A Pew Research study found that 62 percent of people would oppose a wall on the border of Mexico.  The study also found that 70 percent of people think that the U.S. would end up paying for the wall that Trump claims Mexico will pay for.

Overall, it is fiscally impossible to deport all 11 million of the undocumented immigrants living in the U.S..  Even if you take out the factor that President Trump is being racist, he has no plan as to how any of this would be paid for.

 

Abby Harari

Miscellaneous: Watch What You Say

A recent Washington Post article is in response to the revised travel ban that is being disputed in court. Donald Trump has a tendency to say things, often offensive and discriminatory, but then later deny ever expressing anything of that nature. Although he can try to alter the rhetoric used to describe the ban, the sentiment and purpose stay the same. He essentially is blaming Muslims for an abundance of problems that the nation faces.

Because our nation, especially the government, claims to be secular, the issue that federal judges are investigating are the contradicting nature of the Executive Order and Trump’s actual statements leading up to declaring the Executive Order.

img-4-15-600x300

Refutation: You Aren’t Protecting Us

Supporters of Donald Trump’s executive order have various reasons for why they are advocating for this plan of action, but they all seem to share a common sentiment; “We love refugees, but…” And, that’s where we are left to ponder, do they really love refugees, if it’s conditional? The argument is that “they just want to protect the US against terror attacks, and they think that President Trump’s travel ban is a good first step.” Ever since the executive order has been announced, there has been this facade of doing what is necessary and just.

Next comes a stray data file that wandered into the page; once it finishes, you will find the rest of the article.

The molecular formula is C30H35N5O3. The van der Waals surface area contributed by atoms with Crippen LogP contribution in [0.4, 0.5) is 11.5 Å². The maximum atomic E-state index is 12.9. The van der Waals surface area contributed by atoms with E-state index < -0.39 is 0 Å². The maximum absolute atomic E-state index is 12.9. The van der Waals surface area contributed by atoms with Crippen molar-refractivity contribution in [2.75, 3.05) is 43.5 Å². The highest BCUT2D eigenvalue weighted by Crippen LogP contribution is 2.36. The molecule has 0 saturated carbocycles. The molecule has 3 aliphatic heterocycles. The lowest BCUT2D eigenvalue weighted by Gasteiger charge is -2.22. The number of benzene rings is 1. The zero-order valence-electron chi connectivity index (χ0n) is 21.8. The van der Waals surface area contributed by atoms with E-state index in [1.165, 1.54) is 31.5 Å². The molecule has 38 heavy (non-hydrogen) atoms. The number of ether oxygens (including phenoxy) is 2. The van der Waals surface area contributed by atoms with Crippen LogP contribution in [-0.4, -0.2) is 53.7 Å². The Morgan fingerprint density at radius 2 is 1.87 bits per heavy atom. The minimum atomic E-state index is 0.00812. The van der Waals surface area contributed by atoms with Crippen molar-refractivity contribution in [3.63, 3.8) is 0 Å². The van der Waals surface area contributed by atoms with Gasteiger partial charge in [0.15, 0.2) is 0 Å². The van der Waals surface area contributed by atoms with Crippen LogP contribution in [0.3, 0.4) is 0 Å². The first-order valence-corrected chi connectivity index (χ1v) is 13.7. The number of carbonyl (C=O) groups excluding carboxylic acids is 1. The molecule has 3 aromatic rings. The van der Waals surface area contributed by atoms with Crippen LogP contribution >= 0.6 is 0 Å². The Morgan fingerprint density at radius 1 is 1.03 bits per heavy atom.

Although we all can discern that there’s no way to truly predict who may commit terror attacks, there still is this belief that as a nation, we are moving towards a safer country if we stereotype certain groups. This stereotype of who is more likely to commit acts of terror is directly related to the executive order that was released earlier in the 2017. As of March 6, 2017, the executive order has been revised, but still upholds stipulations backed by flawed rationale.

Within the executive order titled, “Executive Order Protecting The Nation From Foreign Terrorist Entry Into The United States” under Section 1.h., it explains how recent history showcases that people who have obtained entry through the immigration system have ended up becoming threats to our nation. However, just because there are cases that provide evidence of terror attacks from these people doesn’t mean that keeping all immigrants out will solve this issue. There have been numerous incidents of terror attacks in our country at the hands of people who are considered to be the “ideal” American citizen. The only difference is the term we use to classify these attacks and the perception that follows. Acknowledging two cases where people who have come to the United States through the immigration system does not speak for the many others who are trying to do no harm. In Section 1.8., the executive order notes how Iraq is a special case in this situation. But, if the goal was truly about protecting the nation, there would be the same treatment and stipulations for all countries, not just six countries of the nation’s choosing. There is no level of comfort if we are only being protected from six countries citizens. If the true goal is to “protect”, there are a lot of flaws.